Influence of Clonal Variation on the Efficiency of Arundo donax Propagation Methods
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The recent growth of interest in Arundo donax L. (Giant reed) as an energy crop is due to its great vegetative vigor and high biomass productivity. This perennial rhizomatous plant is able to grow in a wide range of pedo-climatic conditions and it has been employed by man for a great number of purposes. This has promoted its worldwide diffusion, despite its sexual sterility. Field establishment represents the most expensive phase of the whole cultivation cycle, because of the high cost of the propagules. In this work three agamic propagation methods, rhizome transplantation, hydroponic cultivation, and in vitro propagation, were compared with the aim of improving their efficiency, and reducing costs and time required. We focused our attention on in vitro and hydroponic cultivation, finding clones characterized by a high response to these propagation methods. In vitro propagation is the most widespread technique adopted in the large-scale production of propagules; according to our results hydroponic cultivation also appears to be a valid and cheap propagation method, making it possible to obtain in about 2 months, vigorous plants ready to be transplanted into the field. We found a strong effect of the clone used on the success rate of the specific propagation method, suggesting that clonal selection could be particularly useful in improving the efficiency of propagation techniques, contributing to cost reduction. Evaluation of field performance of plants propagated by tissue culture is an important matter, considering the possible residual effects of hormones on plants’ growth, and the importance of first year growth for field establishment. These experiments highlighted the lower biomass production from plants obtained by tissue culture. A novel cytokinin-like hormone, meta-topolin, was tested in vitro, in a preliminary study to evaluate its possible use for A. donax L. propagation.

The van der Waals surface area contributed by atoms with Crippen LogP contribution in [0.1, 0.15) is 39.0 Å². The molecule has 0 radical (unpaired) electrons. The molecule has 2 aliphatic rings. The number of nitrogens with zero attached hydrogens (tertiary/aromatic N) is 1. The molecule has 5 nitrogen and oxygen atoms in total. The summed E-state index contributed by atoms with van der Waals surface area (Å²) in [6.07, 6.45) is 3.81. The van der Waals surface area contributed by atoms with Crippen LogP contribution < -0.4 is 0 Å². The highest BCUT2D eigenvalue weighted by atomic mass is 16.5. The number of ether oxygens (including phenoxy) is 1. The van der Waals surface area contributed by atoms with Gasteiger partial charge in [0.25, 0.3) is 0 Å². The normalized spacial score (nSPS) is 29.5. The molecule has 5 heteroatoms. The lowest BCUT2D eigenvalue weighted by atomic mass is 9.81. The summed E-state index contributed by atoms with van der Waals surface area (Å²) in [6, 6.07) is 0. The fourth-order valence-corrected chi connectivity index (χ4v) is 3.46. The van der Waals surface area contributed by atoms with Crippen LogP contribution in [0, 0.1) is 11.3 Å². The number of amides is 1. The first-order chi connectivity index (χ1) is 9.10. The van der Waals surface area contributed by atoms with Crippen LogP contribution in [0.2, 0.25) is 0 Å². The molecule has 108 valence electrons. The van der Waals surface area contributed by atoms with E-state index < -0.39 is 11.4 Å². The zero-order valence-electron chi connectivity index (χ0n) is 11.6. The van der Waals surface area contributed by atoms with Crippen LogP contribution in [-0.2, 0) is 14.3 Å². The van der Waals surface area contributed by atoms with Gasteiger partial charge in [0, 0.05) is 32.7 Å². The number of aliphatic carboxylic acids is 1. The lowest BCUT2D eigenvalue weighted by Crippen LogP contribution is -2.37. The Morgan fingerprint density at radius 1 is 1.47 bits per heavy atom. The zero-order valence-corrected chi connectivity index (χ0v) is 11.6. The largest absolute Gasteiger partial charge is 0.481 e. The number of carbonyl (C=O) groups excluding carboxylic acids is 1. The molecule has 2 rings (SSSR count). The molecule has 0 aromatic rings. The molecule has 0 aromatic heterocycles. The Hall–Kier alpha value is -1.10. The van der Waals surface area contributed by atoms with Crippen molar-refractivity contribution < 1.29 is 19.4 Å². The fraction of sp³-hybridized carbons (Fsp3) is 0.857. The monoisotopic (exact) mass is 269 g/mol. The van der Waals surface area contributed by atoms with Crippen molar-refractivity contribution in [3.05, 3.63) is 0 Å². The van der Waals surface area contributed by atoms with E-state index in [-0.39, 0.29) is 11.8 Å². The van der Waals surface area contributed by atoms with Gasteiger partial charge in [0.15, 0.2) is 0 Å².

KeywordsArundo donax Energy crop Hydroponic culture In vitro culture Hormones
We wish to thank Dr. Davide Reginelli for his hard work in the field and Dr. Lesley Currah for her editing and suggestions.
This study was partly supported by Regione Lombardia and Fondazione Minoprio (d.g.r. 16/03/2011 n. IX/1435) by the project “Coltivazione di Arundo donax L. quale biomassa no-food ad elevata resa e basso impatto ambientale per produrre biogas: prove su cloni selezionati, prove agronomiche, produzione di biogas, multifunzionalità”.
Compliance with Ethical Standards
Conflict of interest
The authors declare that they have no conflict of interest.
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